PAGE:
From the opportunity to take advantage of today’s low mortgage rates to changing homeowner needs, Americans have more motivation than ever to buy a home. According to the experts, buyers are making moves right now, creating an unseasonably strong housing market for this time of year.
As we wrap up the fall season and move into the winter months, here’s a look at what several industry leaders have to say about the continued momentum in the current market, and what it means as we head into the early part of next year.
“This solid buying is a testament to demand still being relatively high, as it is occurring during a time when inventory is still markedly low. The notable gain in October assures that total existing-home sales in 2021 will exceed 6 million, which will shape up to be the best performance in 15 years.”
“Strong demographic demand will continue to act as the wind in the housing market’s sails.”
What does this mean for the winter housing market?
Buyers are actively in the market, and they’re competing for homes to purchase. With the momentum coming out of this fall, all signs point to the winter housing market picking up steam, making it much busier than in a more typical year. And as we’ve seen in so many ways, 2020 and 2021 were anything but typical in real estate. It looks like 2022 may be joining that list before we know it.
If you think the housing market will slow down this winter, think again. Whether you’re thinking of buying a home, selling your house, or both – let’s connect to determine if this winter is your best time to make a move too.
If you’re trying to decide when to sell your house, there may not be a better time than this winter. Selling this season means you can take advantage of today’s strong sellers’ market when you make a move.
Win When You Sell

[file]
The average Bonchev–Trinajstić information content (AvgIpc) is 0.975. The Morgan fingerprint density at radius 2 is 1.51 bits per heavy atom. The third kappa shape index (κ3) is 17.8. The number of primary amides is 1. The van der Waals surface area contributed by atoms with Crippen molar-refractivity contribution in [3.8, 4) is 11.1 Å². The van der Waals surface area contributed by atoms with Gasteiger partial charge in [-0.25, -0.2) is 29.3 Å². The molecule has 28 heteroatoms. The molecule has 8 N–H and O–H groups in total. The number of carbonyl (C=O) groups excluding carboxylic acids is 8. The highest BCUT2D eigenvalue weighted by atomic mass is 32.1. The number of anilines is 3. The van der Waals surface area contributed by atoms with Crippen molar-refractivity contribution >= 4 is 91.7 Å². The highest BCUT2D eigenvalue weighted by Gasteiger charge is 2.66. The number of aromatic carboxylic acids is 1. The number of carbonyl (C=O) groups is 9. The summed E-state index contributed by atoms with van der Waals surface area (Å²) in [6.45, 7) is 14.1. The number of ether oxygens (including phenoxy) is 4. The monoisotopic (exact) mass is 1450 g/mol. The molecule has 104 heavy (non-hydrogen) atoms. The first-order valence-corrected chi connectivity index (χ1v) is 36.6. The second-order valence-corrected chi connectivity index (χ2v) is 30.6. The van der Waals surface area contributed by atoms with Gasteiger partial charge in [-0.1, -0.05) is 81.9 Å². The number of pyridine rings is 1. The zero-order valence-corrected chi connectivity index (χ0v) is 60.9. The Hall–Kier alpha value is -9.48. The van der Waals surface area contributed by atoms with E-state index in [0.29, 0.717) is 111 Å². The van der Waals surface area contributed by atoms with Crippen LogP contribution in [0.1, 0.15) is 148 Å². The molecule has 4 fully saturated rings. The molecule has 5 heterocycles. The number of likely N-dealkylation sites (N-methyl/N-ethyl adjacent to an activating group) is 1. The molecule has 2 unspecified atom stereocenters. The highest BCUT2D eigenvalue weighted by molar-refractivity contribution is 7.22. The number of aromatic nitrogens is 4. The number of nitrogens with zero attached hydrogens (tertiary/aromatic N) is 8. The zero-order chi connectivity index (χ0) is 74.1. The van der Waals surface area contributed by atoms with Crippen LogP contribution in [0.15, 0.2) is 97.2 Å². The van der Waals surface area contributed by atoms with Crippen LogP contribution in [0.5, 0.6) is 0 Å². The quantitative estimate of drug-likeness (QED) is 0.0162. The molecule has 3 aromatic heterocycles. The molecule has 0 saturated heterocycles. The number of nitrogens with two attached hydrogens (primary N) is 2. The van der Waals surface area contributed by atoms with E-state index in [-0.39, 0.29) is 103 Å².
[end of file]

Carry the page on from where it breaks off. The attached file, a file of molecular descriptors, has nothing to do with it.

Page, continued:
Right now, conditions are very favorable for current homeowners looking for a change. If you sell now, here’s what you can expect:
Your House Will Stand Out – While recent data shows there are more sellers getting ready to list their homes this winter, there are still more buyers in the market than there are homes for sale. If you sell your house now before more houses are listed, it will get more attention from serious buyers who are eager to find a home.
Your House Will Likely Get Multiple Offers – When supply is low and demand is high, buyers have to compete with each other for a limited number of homes. The latest Realtors Confidence Index from the National Association of Realtors (NAR) shows sellers are getting an average of 3.6 offers in today’s market.
Your House Should Sell Quickly – According to the same report from NAR, homes are selling in an average of just 18 days. As a seller, that’s great news for you if you’re looking for a quick process.
Win When You Move
In addition to these great perks, you’ll also win big on your next move if you sell now. CoreLogicreports homeowners gained an average of $51,500 in equity over the past year. This wealth boost is the result of buyer competition driving home prices up. You can leverage that equity to fuel a move, before mortgage rates and home prices climb higher. To get a feel for how rates are projected to rise, see the chart below.The longer you wait to make your move, the more it will cost you down the road. As mortgage rates rise, even modestly, it will impact your monthly payment when you purchase your next home. Waiting just a few months to make that change could mean a long-term financial impact.
The good news is today’s rates are still hovering in a historically low range. According to Doug Duncan, Senior VP and Chief Economist at Fannie Mae: